Of the 74 Committee members, 30 are Republican. And the majority of those representatives support the Chairman’s bill. Outside of the Committee, however, Republican support lessens considerably as the cost of the bill is projected at upwards of $500 billion (nearly half as much as the current law) with no identified funding sources outside of the gas tax, which does not currently earn enough revenue to cover the proposed legislation. Outside of deficit spending — and even as the reforms in Rep. Oberstar’s bill promise to trim the bureaucratic waste of the federal Department of Transportation — raising the gas tax is the only immediate way to fund such a large bill. Other options such as taxing drivers based on miles traveled and creating a national infrastructure bank to leverage transportation tax dollars to increase revenues are years away.

Blueprint America correspondent Miles O’Brien with the other man with the plan, Rep. John Mica of Florida on the transportation bill roadblock.

While it has almost always been the Republican line to not raise taxes — as the Chairman noted, President Ronald Reagan did raise the gas tax back in the 80s — the divide on the transportation bill this time around has not been Republican-Democrat but rather between a Democratic White House and a Democratic House Transportation Committee. Though that divide has become less contentious, it still comes down to a no new taxes understanding, which Rep. Oberstar has certainly come around to since saying the following to the Obama administration last summer:

“Delay is unacceptable — extension of time, extension of the current law is unacceptable. This is the moment to move.”

The new consensus — not in this economy.

Blueprint America correspondent Miles O’Brien with Rep. Earl Blumenauer (D., OR) on the other issues facing the transportation bill once Congress and the Administration come to terms on how to move forward.


It all started with the Federal-Aid Highway Act of 1956, creating the Highway Trust Fund — dedicating a 3-cent per gallon federal gasoline tax — to support the building of the Interstate Highway System.

The problem with this law, which remains to this day, is that a cents per gallon gas tax does not automatically adjust for inflation. As a result, Congress raised the tax in 1959 from 3 cents to 4 cents per gallon, but did not raise it again until 1983. Like today, the gas-crisis and recession of the 1970s made members of Congress unwilling to raise the tax.

The projected completion date for the interstate system, initially, was 1969. But due to inflation and higher than expected costs of construction, it was not finished until 1991, mainly as a result of the low level of the gas tax.

And, as the system neared completion in the 1980s, the Highway Trust Fund no longer needed to devote the majority of its revenue to interstates alone.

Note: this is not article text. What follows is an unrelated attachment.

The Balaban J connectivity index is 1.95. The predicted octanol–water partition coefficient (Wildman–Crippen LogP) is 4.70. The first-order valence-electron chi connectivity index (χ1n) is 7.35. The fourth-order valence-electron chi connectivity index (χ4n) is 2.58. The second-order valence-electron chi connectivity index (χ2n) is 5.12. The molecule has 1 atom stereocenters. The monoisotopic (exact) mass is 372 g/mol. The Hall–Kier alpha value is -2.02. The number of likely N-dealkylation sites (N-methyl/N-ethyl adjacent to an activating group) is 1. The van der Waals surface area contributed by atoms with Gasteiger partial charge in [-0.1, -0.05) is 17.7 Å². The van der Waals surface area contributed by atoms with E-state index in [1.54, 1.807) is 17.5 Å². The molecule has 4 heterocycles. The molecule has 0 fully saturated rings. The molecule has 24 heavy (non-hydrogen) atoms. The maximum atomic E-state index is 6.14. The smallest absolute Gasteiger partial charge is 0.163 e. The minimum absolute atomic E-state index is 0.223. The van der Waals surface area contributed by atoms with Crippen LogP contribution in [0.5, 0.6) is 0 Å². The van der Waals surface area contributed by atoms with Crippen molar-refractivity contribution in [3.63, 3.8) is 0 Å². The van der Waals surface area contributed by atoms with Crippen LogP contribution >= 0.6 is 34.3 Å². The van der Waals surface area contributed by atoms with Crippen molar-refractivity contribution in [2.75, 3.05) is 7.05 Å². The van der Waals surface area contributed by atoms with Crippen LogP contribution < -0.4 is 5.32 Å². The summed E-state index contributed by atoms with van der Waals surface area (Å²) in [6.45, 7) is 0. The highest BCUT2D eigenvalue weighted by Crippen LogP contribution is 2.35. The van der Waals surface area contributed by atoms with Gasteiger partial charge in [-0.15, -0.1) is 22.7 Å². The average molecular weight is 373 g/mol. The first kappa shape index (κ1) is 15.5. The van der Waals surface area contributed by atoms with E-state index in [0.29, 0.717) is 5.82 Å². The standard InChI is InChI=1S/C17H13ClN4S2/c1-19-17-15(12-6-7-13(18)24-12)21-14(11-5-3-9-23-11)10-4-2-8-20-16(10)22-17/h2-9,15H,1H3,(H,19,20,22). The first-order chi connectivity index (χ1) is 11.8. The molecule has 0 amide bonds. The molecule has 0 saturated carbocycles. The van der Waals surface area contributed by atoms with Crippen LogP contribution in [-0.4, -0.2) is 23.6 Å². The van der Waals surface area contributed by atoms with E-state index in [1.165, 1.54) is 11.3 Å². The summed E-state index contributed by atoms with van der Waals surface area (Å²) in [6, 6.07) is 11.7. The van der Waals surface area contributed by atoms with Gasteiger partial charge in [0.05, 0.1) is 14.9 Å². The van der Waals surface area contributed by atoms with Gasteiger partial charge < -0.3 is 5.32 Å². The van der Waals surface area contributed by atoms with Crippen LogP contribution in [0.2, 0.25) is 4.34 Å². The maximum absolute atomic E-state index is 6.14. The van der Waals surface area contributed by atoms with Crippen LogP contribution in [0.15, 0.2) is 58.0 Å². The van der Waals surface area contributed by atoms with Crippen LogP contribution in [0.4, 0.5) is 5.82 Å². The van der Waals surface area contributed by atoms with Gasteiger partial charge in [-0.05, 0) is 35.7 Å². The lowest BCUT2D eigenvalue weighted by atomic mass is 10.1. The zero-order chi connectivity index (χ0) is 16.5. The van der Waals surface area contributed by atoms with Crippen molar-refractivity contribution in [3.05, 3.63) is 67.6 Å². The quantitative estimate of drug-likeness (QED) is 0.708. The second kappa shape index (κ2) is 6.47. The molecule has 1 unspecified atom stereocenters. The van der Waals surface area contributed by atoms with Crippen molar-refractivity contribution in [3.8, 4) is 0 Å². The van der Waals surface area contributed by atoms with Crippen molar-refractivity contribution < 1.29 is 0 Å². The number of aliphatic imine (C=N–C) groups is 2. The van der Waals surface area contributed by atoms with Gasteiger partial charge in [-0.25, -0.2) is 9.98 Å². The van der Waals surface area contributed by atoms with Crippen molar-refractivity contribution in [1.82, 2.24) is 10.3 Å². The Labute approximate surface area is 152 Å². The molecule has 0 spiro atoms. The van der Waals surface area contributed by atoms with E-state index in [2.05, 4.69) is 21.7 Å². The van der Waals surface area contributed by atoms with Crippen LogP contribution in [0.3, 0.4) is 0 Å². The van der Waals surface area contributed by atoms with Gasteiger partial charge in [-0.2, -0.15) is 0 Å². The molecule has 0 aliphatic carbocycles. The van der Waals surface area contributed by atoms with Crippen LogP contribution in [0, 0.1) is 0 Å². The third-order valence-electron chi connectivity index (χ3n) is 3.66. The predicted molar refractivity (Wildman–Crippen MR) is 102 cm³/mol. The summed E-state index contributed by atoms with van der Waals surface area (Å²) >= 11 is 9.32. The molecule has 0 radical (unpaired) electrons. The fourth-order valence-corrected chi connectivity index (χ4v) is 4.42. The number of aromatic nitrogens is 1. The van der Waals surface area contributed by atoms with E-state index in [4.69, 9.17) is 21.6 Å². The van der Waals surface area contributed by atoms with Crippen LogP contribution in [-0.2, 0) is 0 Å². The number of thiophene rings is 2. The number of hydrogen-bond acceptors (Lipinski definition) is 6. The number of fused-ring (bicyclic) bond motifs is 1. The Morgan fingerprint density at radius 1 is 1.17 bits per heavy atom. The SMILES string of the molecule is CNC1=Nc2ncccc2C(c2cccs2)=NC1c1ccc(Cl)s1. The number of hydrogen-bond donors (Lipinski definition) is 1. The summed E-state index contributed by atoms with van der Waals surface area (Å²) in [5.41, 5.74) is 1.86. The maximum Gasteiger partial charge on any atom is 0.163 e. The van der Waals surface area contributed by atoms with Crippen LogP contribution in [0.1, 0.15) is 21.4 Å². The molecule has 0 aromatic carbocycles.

With federal money up for grabs, the practice of earmarking began. Congress first included earmarks in a transportation bill in 1982. Since then, earmarking has grown exponentially: from 10 in 1982; to 152 in 1987 (President Reagan vetoed the bill the first time around as a result of all the earmarking, but eventually was overruled by Congress — yet another Schoolhouse Rock lesson learned); 538 in 1991; 1,850 in 1998; and 6,373 in 2005 (President Bush threatened a veto, but had just youtube’d some Schoolhouse Rock himself and thought otherwise). The 2005 earmarks totaled almost 10 percent of the entire six-year authorization. In the scheme of things, 10 percent may seem insignificant, but, at the same time, why then did almost 1,800 special interest groups spend at least $45 million over the first six months of 2009 lobbying Congress on the transportation bill?

According to the Center for Public Integrity, the roster of special interests paying lobbyists in 2009 to influence either the transportation bill itself or the annual appropriations decisions that are made based on the bill’s framework includes:

* More than 475 U.S. cities and 160 counties in 44 states, the vast majority of which are seeking funds for specific projects that will be chosen by Congress;
* More than 55 local development authorities nationwide;
* At least 65 private real estate development companies;
* At least 95 transit agencies, 25 metro and regional planning organizations, a dozen individual states, and the national lobbying associations for all three groups;
* More than 75 road and auto organizations, from highway builders and car manufacturers to interstate coalitions and trucking interests;
* At least 65 construction and engineering groups, from cement and steel makers to domestic and foreign-owned builders;
* More than 45 rail organizations, 50 shipping companies and ports, and 45 additional transportation-centric outfits, from bicycle coalitions to research groups;
* More than 140 universities seeking funds for local projects or campus research centers.

Blueprint America correspondent Miles O’Brien closes with another interview with the Capitol Hill Streetblogger Elana Schor — in a look at the varying meanings of change when Congress takes up the transportation bill.


In the end, Rep. Oberstar’s bill might be the only transportation legislation introduced, but any number of transportation bills can be drafted by any member of the House and Senate. To complicate things further, while in the House the transportation bill is simply left up to the Transportation and Infrastructure Committee (policy) and the Ways and Means Committee (funding), in the Senate the bill travels through the Environment and Public Works Committee, Commerce, Science, and Transportation Committee, and Banking, Housing, and Urban Affairs Committee. The President, too, can introduce a bill.

This sounds a whole lot better with our friend ‘The Bill’ putting it to song.

And, of all things to get in exchange for a vote, “Sen. George Voinovich (R., OH),” Elana Schor reported last week, “a longtime supporter of quick action on a new federal transportation bill, helped give Democrats a major victory… when he voted for the Senate’s jobs measure after securing a promise for transportation votes in the upper chamber this year.” Apparently, the Republican Senator from Ohio doesn’t want to see this transportation law have upwards of 12 extensions like the last one.